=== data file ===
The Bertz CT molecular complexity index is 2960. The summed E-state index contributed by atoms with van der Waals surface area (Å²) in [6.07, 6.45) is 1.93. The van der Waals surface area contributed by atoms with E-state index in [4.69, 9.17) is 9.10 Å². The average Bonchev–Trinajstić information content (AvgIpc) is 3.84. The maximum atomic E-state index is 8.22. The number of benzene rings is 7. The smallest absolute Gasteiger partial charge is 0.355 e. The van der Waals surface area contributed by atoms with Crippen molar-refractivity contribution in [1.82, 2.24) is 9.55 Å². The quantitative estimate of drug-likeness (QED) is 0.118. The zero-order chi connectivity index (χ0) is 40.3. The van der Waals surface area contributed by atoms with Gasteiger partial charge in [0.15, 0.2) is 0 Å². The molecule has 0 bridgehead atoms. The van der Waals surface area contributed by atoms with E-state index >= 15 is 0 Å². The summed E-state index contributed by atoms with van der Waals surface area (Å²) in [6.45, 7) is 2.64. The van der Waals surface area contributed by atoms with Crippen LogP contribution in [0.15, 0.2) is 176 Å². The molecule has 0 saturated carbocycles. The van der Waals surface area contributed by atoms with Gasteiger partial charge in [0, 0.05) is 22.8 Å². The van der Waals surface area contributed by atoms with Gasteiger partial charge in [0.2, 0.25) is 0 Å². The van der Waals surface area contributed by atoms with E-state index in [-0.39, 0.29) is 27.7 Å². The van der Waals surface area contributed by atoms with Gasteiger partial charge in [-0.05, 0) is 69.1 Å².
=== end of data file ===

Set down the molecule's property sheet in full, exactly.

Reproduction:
The Bertz CT molecular complexity index is 2960. The summed E-state index contributed by atoms with van der Waals surface area (Å²) in [6.07, 6.45) is 1.93. The van der Waals surface area contributed by atoms with E-state index in [4.69, 9.17) is 9.10 Å². The average Bonchev–Trinajstić information content (AvgIpc) is 3.84. The maximum atomic E-state index is 8.22. The number of benzene rings is 7. The smallest absolute Gasteiger partial charge is 0.355 e. The van der Waals surface area contributed by atoms with Crippen molar-refractivity contribution in [1.82, 2.24) is 9.55 Å². The quantitative estimate of drug-likeness (QED) is 0.118. The zero-order chi connectivity index (χ0) is 40.3. The van der Waals surface area contributed by atoms with Gasteiger partial charge in [0.15, 0.2) is 0 Å². The molecule has 0 bridgehead atoms. The van der Waals surface area contributed by atoms with E-state index >= 15 is 0 Å². The summed E-state index contributed by atoms with van der Waals surface area (Å²) in [6.45, 7) is 2.64. The van der Waals surface area contributed by atoms with Crippen LogP contribution in [0.15, 0.2) is 176 Å². The molecule has 0 saturated carbocycles. The van der Waals surface area contributed by atoms with Gasteiger partial charge in [0, 0.05) is 22.8 Å². The van der Waals surface area contributed by atoms with Gasteiger partial charge in [0.2, 0.25) is 0 Å². The van der Waals surface area contributed by atoms with E-state index in [-0.39, 0.29) is 27.7 Å². The van der Waals surface area contributed by atoms with Gasteiger partial charge in [-0.05, 0) is 69.1 Å².